Contract saga still figures to end well for Bell, at least in the wallet

When John Riggins sat out the 1980 season in a contract dispute with the Washington Redskins, there was no salary cap, no franchise tag, no social media, no Internet and no NFL Network. ESPN was just in its second year of existence.

Not surprisingly, the Riggins holdout got little attention compared to Le’Veon Bell’s decision to sit out the 2018 season and probably become a free agent next year.

Bell’s circumstances, though, are different. Riggins was under contract at $300,000 for the 1980 season and wanted to renegotiate it during training camp.

O.J. Simpson, who was the highest-paid player in the league, was making more than twice as much at the end of his career.

When Riggins left camp, the Redskins placed him on the left camp-retired list, making him ineligible to play that season.

So there was no weekly speculation about whether he was going to return.

Bell, by contrast, was not under contract and refused to sign his franchise tender for $14.5 million.

He turned down a reported offer of $70 million for five years because it didn’t have the guaranteed money he wanted. And he apparently wanted a better deal.

Todd Gurley signed a four-year, $60 million deal with the Los Angeles Rams, with more than half of it guaranteed.

Bell’s absence hasn’t hurt the Steelers, who plugged in James Conner and appear to be heading to the playoffs again.

Whether Bell made a mistake by not playing this year has been debated endlessly. It’s a sign of the times the interest there has been in his decision to sit out the year.

You can even place a bet on how much he will make next year. The oddsmakers list the over-under at $64.5 million.

The question is whether the deal will be good enough that Bell will make up the $14.5 million he gave up this year. Most football people think he won’t and made a costly mistake. But he needs only one team to make him win his gamble.

Bell figures he’ll be worth more because he is fresh and healthy. The flip side is that a year off may not have boosted his value, although Sean Gilbert once got a big deal after sitting out a season.

Nobody will ever know if Bell would have suffered a major injury if he had played this year.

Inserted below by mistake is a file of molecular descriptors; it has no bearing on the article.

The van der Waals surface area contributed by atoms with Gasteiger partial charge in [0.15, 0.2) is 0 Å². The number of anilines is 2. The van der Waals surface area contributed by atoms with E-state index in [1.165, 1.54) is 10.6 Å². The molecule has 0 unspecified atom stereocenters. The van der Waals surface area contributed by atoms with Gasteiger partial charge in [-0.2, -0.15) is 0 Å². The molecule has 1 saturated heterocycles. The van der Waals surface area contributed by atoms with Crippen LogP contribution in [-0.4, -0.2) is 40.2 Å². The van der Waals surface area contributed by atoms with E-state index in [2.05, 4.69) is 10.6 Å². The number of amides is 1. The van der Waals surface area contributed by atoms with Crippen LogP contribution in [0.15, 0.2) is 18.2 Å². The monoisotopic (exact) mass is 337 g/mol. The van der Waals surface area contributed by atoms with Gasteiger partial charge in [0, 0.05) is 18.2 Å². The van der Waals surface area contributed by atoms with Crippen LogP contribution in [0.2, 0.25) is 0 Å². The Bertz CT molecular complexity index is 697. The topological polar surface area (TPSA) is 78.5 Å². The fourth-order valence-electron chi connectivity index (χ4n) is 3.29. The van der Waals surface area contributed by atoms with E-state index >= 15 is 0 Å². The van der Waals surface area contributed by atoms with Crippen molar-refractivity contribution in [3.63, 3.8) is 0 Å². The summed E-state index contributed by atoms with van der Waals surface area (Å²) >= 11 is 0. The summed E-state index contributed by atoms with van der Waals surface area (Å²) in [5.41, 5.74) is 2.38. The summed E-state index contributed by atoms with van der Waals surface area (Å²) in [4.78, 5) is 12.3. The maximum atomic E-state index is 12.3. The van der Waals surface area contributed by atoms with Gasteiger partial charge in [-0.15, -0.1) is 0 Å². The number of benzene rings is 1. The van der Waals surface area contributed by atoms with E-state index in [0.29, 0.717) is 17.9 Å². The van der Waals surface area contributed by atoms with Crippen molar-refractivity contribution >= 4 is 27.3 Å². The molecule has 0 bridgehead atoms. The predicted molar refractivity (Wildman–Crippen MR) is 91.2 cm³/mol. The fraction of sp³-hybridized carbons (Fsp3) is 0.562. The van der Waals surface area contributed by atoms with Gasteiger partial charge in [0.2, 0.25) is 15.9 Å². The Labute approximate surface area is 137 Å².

Kirk Cousins played two years under the tag in Washington and then got a huge deal with the Minnesota Vikings.

But he’s a quarterback in a quarterback era.

Still, the NFLPA in the next negotiations should try to stop teams from using the tag on a player more than once.

On the other hand, the tag affects so few players that the NFL has higher priorities.

The only positive thing is that by next March, this saga will be over.

Bell will find out what he is worth on the open market and whether he will make up the money he lost by not playing this year.

We all know how the Riggins saga ended. He came back without getting a salary increase. The only thing he got was a no-trade clause in his contract.

The colorful Riggins returned saying, “I’m bored, I’m broke and I’m back.’’

The no-trade clause turned out to be important because Joe Gibbs, in his first year as head coach, was turned off by Riggins when he flew to Kansas to meet him. Riggins told him that if he brought him back, he would make Gibbs famous.

Gibbs first thought was he didn’t want to deal with him, but the no-trade clause contract forced Gibbs to keep him.

Gibbs was planning on running the Air Coryell offense that he ran as the offensive coordinator in San Diego. But after an 0-5 start, he realized he didn’t have the personnel to do that. He switched to a power running game featuring Riggins. The Redskins finished his first season 8-3 and went to the next two Super Bowls, and Riggins was the MVP of the first one.

Riggins did help make Gibbs famous.

The odds are against Bell winding up on a team that wins the Super Bowl. The teams that have the money to give him a big deal — teams like the New York Jets — aren’t contenders.

But then he probably wouldn’t have played in one in Pittsburgh, either. Mike Tomlin won one Super Bowl but has returned only once in the last nine years and lost it. Even with a franchise quarterback in Ben Roethlisberger, Tomlin hasn’t been back the last seven years.

Still, Bell figures to make millions.

He will find out if he’s worth as much as he thinks he is.

And the debate will be over. Finally.

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